Hi all. Here’s how I see baseball on this Sunday, Oct. 16.
So you’re driving a couple of hours, the car’s on cruise control, the Stones are coming out of the speakers and UH_ OH_ Here’s a sharp curve. You barely manage to make that curve and Holy_ blankety-blank here’s another sharp curve. Most highways aren’t built like that, and the ones that are tend to have wooden crosses near the curves. In the 1970’s and 1980’s Sidney Sheldon wrote novels that way, books which leisurely cruised along until you hit a sudden sharp bend, then another, and depending how good the book was, more and more twists and turns. The Cubs’ 8-4 win over the Dodgers last night would make long-time Angelino Sheldon smile from Heaven.
Things started out peacefully enough, with the Cubs ahead 3–1 through 7 innings at Wrigley. It looked like a repeat of the Indians’ dull 2-1 win earlier in the day to give them a 2 games to None lead over the Blue Jays. All night long the Cubs’ announcers had been talking about the wind howling out to left but the wind had very little effect early on. The one highlight was Javier Baez stealing home-the first Cub to do that in the postseason since 1907. It appeared the Dodgers’ bats might have gotten lost among the luggage at O’Hare Airport. If so, they arrived in time for the 8th inning (which is faster than my lost luggage ever got back to me.) They filled the bases with nobody out and the call went out for Aroldis Chapman from the Cubs’ bull pen. He struck out the first two men he saw, and no small men either. They were the Dodgers’ prize rookie Corey Seager and their combustible Cuban star Yasiel Puig. Chapman, the Cubs’ prize Cuban defector was “Dealin’,” as the players say it. He was throwing heaters at 103 MPH. The Dodgers’ last hope in the 8th with the bases full was veteran slugger Adrian Gonzalez. He smoked one of Chapman’s triple-digit fastballs up the middle for a hit, driving in two runs which tied the game and marked Chapman with his second blown save in 3 tries. He had also blown a save in game 3 in San Francisco leading to a 13-inning ultramarathon that had Cubs’ fans on the east coast up at 3 A.M. This base knock had those same Cubs’ fans thinking “Here we go again. What are my Sunday plans?” But the Cubs’ response was as quick as a blink. In the last of the 8th they too loaded the bases. Ben Zobrist, who the Cubs got from last year’s champion Royals for moments just such as this, began the party with a double off Joe Blanton. Blanton retired the next man he saw, then purposely walked Jason Heyward, who had been a major bust for the Cubs. Blanton stayed on and retired Javier Baez, then purposely passed Chris Coghlan. This brought up pinch-hitter Miguel Montero with the bases “juiced,” or “drunk.” Either one works when a man is perched on every base. Montero is, by his own admission a poor option as a pinch-hitter. Blanton threw two strikes to Montero, then left one where he could reach it. Montero launched it into the bleachers in right field. Then a shell-shocked Blanton gave up another bomb to right field by Dexter Fowler putting the game even further out of reach. It all made sense on paper-Coghlan had 8 hits in 17 trips lifetime against Blanton while Montero had just 2 of 11, a .182 average. But they don’t play the game on paper, as Blanton and Dodger manager Dave Roberts found out to their sorrow. Game 2 comes our way at 8 PM tonight. The Dodgers will turn to Clayton Kershaw, who started and won Tuesday and saved game 5 of the NLDS Thursday. He’ll need to go long, as yet again Kenta Maeda only threw 4 innings in his start last night. The Cubs have no such worries, as they go with Kyle Hendricks who led the league in ERA this season. The Indians and Jays shift to Toronto for game 3 on Monday while the Cubs and Dodgers travel to Los Angeles for game 3 Tuesday.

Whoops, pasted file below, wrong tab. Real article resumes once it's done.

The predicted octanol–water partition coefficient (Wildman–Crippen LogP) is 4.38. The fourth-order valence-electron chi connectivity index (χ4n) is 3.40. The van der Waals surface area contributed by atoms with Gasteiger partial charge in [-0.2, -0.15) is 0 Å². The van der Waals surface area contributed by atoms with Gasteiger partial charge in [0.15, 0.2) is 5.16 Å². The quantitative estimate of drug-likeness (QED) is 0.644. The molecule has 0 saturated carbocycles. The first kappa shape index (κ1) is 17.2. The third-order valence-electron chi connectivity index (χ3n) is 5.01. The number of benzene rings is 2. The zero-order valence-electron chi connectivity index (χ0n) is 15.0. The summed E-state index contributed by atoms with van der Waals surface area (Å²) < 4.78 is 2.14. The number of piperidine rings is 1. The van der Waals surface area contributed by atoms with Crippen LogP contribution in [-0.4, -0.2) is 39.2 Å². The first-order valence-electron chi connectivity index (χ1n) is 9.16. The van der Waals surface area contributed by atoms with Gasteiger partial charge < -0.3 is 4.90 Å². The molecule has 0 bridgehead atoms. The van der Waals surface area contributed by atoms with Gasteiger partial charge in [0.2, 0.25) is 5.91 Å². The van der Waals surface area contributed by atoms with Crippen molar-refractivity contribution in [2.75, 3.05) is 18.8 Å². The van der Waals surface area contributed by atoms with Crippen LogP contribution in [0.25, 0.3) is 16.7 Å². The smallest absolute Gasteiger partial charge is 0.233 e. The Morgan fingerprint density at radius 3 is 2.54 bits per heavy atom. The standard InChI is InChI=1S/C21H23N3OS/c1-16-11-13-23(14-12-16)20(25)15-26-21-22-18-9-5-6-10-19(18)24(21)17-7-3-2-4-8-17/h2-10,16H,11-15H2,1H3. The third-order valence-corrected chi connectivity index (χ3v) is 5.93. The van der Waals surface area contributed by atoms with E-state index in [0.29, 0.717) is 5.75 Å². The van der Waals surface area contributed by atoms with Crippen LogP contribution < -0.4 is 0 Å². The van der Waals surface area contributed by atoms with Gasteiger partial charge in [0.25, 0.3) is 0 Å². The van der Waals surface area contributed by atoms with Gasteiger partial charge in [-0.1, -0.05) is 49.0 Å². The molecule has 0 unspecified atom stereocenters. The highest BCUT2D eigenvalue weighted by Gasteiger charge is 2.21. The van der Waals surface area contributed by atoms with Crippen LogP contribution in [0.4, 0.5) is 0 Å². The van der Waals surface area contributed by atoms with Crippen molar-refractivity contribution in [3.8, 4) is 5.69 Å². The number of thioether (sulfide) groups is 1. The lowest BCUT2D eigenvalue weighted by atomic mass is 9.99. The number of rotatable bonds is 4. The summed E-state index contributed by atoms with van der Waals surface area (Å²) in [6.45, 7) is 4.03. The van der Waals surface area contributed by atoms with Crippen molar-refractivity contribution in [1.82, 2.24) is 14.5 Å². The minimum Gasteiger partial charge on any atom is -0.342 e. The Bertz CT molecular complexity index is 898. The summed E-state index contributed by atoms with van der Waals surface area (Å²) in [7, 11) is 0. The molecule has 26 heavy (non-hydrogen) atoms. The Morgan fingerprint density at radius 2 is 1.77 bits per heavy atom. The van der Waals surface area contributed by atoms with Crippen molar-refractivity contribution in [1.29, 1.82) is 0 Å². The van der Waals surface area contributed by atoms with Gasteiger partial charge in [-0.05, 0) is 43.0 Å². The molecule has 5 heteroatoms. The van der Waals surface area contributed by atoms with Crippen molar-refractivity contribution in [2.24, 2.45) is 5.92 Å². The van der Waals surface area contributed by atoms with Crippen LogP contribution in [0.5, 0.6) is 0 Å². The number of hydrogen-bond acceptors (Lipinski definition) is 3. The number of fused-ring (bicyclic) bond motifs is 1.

Bryce Harper is a youth of 24 today, though it seems he’s been around forever. The Nationals took him in 2010 with the first overall pick in the country. Can you imagine a time when they were that dreadful? He made his debut with them in April 2012 well before turning 20. He has a .279 lifetime average for his first five MLB seasons. He’s already been an All-Star 4 times, only missing the party in 2014. He was Rookie of the Year in 2012 and MVP last season. When he went to the 2012 All-Star game, at age 19 he was the youngest position player ever to be so honored. Not even Mel Ott could make that claim, since he was a grizzled veteran of 24 with 7 years MLB experience under his belt before the first All-Star game was played.